The writer of Hebrews tells us that faith “is being sure of what we hope for and certain of what we do not see.” The writer then notes that such “faith” (which can be synonymously understood as “trust”) is “what the ancients were commended for” (Hebrews 11: 1, 2). The writer proceeds to list some of those commended ancients, among them Enoch, Noah, Abraham, and Moses. The chapter concludes with a list of other unnamed prophets whose “faith” gave them the courage to face being stoned, sawed in two, and martyred by the sword (v. 37)—so much for the notion that such “faith” automatically makes life free of stress and complications.
Of course, the object of the “faith” described in Hebrews 11 is the living, loving, and Holy God. Psalm 103 tells us that the love of this faithful God is from “everlasting to everlasting,” an unchanging faithfulness that strengthens and deepens our faith in Him.
Yet, the characteristics of such faith are really no different than the “faith” that governs and guides any interpersonal relationship, whether with a best friend, business partner, or ministry colleague—essentially, anyone you trust. Friendships and partnerships require interpersonal faith to function. For friendships to continue, each participant must have faith in, must trust, their friend’s ability to keep their promises, provide the necessities of friendship, and abide by the rules or shared norms of friendship.
The Ark of the Covenant, placed in the middle of the most holy room in ancient Israel’s Tabernacle, can be seen as the symbolic center of the relational contours of reality. The three objects within the Ark (Aaron’s staff, the jar of manna, and the Ten Commandments) represent three complex categories that make faith necessary and healthy relationships possible—foremost our relationship with God. Aaron’s rod that “budded,” reminded Israel of the certainty of God’s promises. The “jar of manna” reminded them of God’s ability to provide. The Ten Commandments provided the moral landscape of relational life and vitality with the Lord. On every day but one, God’s Spirit hovering above the Ark was symbolically reminded of the relational sin of His people. The nation had failed to have faith in their God’s promises, disregarded His ability to provide, and disobeyed the relational norms of holiness.
Similarly, for us to have “faith” in God, it will constitute trusting in His promises, believing in His ability to provide for His creation, and keeping God’s relational “norms.” And when we sin, our “falling short” (Romans 3:23) is naturally connected to these same three relational categories.
But, again, these same relational categories not only inform and infuse our relationship with God, but all our relationships. All our relationships require “faith” to thrive, let alone survive. And, similarly, any “falling short” in our relationships with friends and colleagues (anyone you must trust) will have the same effect. For instance, just as not trusting in God’s promises results in relational “sin” against God, not having faith in a friend’s promises, when they have given you no reason to mistrust them, will result in relational wounding. We are naturally upset when a family member or friend disregards a relational rule.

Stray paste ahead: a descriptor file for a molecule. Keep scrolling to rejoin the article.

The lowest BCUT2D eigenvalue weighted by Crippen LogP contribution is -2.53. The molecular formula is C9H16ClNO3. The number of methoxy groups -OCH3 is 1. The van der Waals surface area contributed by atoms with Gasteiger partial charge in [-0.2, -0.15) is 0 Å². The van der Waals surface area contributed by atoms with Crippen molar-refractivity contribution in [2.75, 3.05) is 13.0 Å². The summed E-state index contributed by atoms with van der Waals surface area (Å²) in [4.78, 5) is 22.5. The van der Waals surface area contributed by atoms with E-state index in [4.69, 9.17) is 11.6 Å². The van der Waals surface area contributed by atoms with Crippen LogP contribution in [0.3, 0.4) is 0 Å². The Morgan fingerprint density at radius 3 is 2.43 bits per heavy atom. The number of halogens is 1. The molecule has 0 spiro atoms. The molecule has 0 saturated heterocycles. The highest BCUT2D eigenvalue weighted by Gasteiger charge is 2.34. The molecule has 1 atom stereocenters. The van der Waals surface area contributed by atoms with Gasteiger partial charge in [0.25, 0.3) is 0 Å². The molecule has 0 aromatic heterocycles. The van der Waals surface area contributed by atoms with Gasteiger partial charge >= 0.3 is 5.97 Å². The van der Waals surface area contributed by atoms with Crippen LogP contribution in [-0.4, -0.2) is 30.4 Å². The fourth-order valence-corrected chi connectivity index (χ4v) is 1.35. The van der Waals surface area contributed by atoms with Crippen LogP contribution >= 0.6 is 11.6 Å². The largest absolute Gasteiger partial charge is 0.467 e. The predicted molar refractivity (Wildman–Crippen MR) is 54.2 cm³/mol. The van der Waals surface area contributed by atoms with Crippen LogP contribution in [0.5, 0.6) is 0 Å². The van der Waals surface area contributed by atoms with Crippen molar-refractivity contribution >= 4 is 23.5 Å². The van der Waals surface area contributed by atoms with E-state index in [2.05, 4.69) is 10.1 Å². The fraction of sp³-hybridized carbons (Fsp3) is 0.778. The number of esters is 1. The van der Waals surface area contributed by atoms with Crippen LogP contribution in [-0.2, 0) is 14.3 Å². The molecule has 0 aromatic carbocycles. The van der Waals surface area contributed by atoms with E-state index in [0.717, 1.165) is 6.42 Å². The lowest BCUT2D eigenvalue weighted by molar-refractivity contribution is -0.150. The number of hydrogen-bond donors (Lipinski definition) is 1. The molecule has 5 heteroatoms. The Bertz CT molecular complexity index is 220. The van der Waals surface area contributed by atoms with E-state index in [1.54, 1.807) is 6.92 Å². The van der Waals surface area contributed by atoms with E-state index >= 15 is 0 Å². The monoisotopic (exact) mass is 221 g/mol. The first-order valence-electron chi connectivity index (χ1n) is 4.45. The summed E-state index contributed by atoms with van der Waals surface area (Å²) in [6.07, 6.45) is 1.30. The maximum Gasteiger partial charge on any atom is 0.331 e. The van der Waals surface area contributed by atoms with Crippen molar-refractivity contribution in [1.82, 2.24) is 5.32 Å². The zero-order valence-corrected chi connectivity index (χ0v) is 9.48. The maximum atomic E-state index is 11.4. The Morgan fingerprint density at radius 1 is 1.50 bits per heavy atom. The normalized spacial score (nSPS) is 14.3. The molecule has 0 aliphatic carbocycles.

This is partially why the Apostle Paul notes, “Without faith, it is impossible to please God.” No friend would be pleased if we had unwarranted doubts in their character or credibility. We would not be pleased if a colleague pulls away without regard of our relational faithfulness.
A few paragraphs above I noted that every day but one the contents of the Ark of the Covenant served as a reminder of the sin of Israel. The golden angels fashioned on the top of the Ark looked down on the “mercy seat” above the three articles inside. Only on “The Day of Atonement” (Yom Kippur) the high priest, dressed to ceremonial perfection (Exodus 28), would sprinkle the top of the Ark with the blood of a sacrificial bull or goat (Leviticus 16). On that day, our Creator would not see the “sin,” but the sacrificial blood.
Of course, the “faith” of the Christian (Hebrews 9:11-28) is directed to the Messiah, Jesus of Nazareth, whose promise of forgiveness, whose redemptive provision, and whose sinless life makes possible a relational joy built for eternity—from “everlasting to everlasting!”
Paul D. Patton, Ph.D., is a professor of communication and theater at Spring Arbor University in Michigan. He has graduate degrees in Guidance and Counseling, Religious Education, and Script and Screenwriting, and a doctorate in Communication with an emphasis in theater arts. He has been married to his wife Beth for over forty years and has three daughters (all actresses)—Jessica, Emily, and Grace, three sons-in-law, David, Joe, and Eric, and four grandsons, Caleb Rock, Logan Justice, Micah Blaze, and Miles Dean.